On the other hand, in the case of vector scanning only the areas corresponding to the shape of the rigid object have to be scanned, the amount of data to be stored is smaller, the data can be manipulated more easily, and "more than 90% of the CAD based machines generate and utilize vector data" (Lasers & Optronics, Jan. 1989, Vol. 8, No. 1, pg. 56). The main reason why laser vector scanning has not been utilized extensively so far is the fact that, despite its advantages, it introduces problems related to the inertia of the optical members, such as mirrors, of the available deflection systems for the currently most convenient radiation sources, such as lasers. Since these systems are electromechanical in nature, there is a finite acceleration involved in reaching any beam velocity. This unavoidable non-uniformity in velocity results in unacceptable thickness variations in the exposed photohardenable composition. Especially in the case of portions of layers having no immediate previous levels of exposure at the high intensity it becomes necessary to use high beam velocities, and therefore, longer acceleration times, which in turn result in thickness non-uniformity in the exposed composition. The use of low intensity lasers does not provide a good solution since it makes production of a solid object excessively time consuming. In addition, the usefulness of vector scanning is further minimized unless at least the aforementioned depth and exposure level relationships of the photohardenable composition are observed as evidenced under the Detailed Description of this invention.

It is therefore an object of the present invention to provide a method and apparatus for direct laser writing in a vector mode onto an unexposed photohardenable composition by scanning and forming sequential three-dimensional model layers of precisely-controlled depth and resolution.

SUMMARY OF THE INVENTION

The instant invention is directed to a method and apparatus for direct production of three-dimensional photohardened models layer by layer using high intensity lasers for direct laser writing in a vector mode, wherein the depth of the resulting exposure traces in the photohardenable composition is precisely controlled, and it can be summarized as follows:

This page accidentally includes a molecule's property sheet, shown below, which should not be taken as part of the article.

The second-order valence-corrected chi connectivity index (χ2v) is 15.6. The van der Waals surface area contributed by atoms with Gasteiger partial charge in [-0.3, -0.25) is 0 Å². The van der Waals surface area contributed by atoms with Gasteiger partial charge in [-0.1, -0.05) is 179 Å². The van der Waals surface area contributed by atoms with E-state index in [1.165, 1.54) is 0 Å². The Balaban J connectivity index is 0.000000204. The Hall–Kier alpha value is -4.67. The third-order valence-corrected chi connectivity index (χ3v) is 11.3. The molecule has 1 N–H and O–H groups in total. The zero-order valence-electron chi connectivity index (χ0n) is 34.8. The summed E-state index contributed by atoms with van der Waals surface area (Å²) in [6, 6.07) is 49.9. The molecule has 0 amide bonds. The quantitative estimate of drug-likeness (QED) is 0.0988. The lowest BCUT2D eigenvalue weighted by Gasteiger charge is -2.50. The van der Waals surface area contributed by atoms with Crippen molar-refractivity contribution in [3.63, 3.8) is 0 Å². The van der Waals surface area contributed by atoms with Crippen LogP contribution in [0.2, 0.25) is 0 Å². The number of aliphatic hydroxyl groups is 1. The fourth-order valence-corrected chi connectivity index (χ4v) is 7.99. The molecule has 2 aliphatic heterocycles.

A process for accurately fabricating an integral three-dimensional rigid object from successive thin layers of a liquid photohardenable composition comprising the steps of:

placing the liquid photohardenable composition in a vessel,

generating a radiation beam having an intensity by using radiation means,

controllably modulating the intensity of the radiation beam from substantially zero intensity level to a maximum intensity by using modulation means,

controllably deflecting the radiation beam in a vector scanning mode to predetermined positions on the successive thin layers in order to induce photohardening of preselected portions of the liquid photohardenable composition to a depth of photohardening, and also deflecting the radiation beam with an acceleration from zero level to a maximum acceleration, and with a velocity from zero level to a maximum velocity by using deflection means,

storing graphic data corresponding to the shape of the rigid object,

coupling a second computer control means with the modulation means, the deflection means, and the first computer control means for providing a substantially constant exposure level on the predetermined portions of the liquid photohardenable composition in order to achieve substantially constant depth of photohardening within each successive thin layer,

supporting the rigid object on a movable substantially flat table within the vessel,

controllably moving the flat table by using placement means, the placement means being controlled by the first computer control means, and

forming the successive thin layers of the liquid photohardenable composition by layer forming means, the layer forming means being controlled also by the first computer control means.